Madeleine and Tallie, who is about six months now, and otherwise belongs to Sonnet's cousin Maire and Turk (photo taken in Denver last month).

Really, these banks : a "rogue" trader in "Delta One" blows $2 B from the UBS balance sheet. This is a shitload of money for one guy even with the billions and trillions sloshing around to save our banks and i bankers. Since you asked BTW : Delta One creates securities that allow retail clients to instantly trade indices or other underlying assets like gold or shares, as closely as possible, which is not easy to do for the average punter. The banks responsible for hedging these exposures (hence , balance sheet exposure). The profit is made from the hedges and margins or fees from clients.  If the trade goes wrong, or the hedge not applied, the bank can lose a lot of money. The only good news from the UBS debacle is, once again, it suggests that i banks should be separated from commercial banks.

Three years ago Lehman went under. Three other banks failed, too : Citibank, Royal Bank of Scotland and UBS. Without government intervention, our economy would have stopped, ie, we would not have had an economy.  The more things change, the more they stay the same.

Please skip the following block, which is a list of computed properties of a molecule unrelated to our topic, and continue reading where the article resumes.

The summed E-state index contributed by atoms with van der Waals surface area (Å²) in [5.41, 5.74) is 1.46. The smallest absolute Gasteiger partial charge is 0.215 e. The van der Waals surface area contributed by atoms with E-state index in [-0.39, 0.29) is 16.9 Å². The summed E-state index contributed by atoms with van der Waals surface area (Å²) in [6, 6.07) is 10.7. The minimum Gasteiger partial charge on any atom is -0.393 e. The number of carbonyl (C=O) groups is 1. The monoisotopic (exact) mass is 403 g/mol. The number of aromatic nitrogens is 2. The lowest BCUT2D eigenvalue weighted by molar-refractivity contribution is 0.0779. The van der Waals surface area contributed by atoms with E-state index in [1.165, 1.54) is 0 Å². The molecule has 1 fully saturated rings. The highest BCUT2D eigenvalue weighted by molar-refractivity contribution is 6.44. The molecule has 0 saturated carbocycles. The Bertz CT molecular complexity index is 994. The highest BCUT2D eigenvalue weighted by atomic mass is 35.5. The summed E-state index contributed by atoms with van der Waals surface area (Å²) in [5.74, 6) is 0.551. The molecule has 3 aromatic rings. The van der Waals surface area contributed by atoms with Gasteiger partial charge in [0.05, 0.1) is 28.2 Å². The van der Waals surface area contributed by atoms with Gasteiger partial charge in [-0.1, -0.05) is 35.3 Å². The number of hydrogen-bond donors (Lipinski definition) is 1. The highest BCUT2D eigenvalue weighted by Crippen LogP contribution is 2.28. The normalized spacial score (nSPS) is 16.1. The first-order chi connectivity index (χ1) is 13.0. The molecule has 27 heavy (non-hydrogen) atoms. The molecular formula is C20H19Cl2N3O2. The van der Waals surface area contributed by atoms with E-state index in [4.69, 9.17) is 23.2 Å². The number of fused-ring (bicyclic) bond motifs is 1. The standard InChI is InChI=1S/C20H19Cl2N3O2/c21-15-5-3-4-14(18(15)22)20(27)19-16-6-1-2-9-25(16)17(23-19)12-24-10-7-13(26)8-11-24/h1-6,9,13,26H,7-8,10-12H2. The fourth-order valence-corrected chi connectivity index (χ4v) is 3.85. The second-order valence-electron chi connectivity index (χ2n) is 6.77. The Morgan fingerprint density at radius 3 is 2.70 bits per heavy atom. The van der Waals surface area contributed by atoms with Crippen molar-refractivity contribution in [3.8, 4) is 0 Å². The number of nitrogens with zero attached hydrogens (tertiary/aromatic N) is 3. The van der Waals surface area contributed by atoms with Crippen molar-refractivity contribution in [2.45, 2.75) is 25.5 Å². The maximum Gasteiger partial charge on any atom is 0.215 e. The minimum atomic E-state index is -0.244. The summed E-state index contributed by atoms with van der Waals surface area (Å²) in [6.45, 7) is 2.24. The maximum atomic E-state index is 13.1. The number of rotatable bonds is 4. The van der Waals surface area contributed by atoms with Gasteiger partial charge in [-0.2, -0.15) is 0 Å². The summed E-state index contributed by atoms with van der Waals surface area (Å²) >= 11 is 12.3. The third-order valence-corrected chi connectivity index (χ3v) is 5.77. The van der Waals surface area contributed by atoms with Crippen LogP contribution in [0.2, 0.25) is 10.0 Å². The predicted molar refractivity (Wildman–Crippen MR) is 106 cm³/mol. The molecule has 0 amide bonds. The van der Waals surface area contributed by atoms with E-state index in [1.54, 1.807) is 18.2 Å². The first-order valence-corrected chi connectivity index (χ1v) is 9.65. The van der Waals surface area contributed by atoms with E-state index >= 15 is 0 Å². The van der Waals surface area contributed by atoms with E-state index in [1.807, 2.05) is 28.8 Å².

Wednesday, September 14


CYD, a 1962 Jaguar E-Type, with David since '97 and recently spruced up and glowing. The two-seater a proper touring auto with enough room in the boot for two leather week-enders and perfectly matched for the British countryside or the summer Alps.

Me, I had a vintage '73 BMW 2002 in college, purchased from a Brown prof with my own money in '87 , and only 25K miles. Unfortunately I was no mechanic and the machine spent some considerable time in the shop : like the time a water hose burst and melted the engine rods on the fist-day of classes with me caught at a cross-walk between the Sci Li and the engineering center. Not only embarrassing but costly : repairs about what I paid for the thing. Still, behind the wheel, I felt like a million bucks : young entrepreneur, in college , cool car. Life, ahead.

The Jaguar E-Type manufactured by in Britain between 1961 and 1975. Its combination of good looks, high performance, and competitive pricing established the marque as an icon of 1960s motoring. A great success for Jaguar, more than 70,000 E-Types were sold during its lifespan.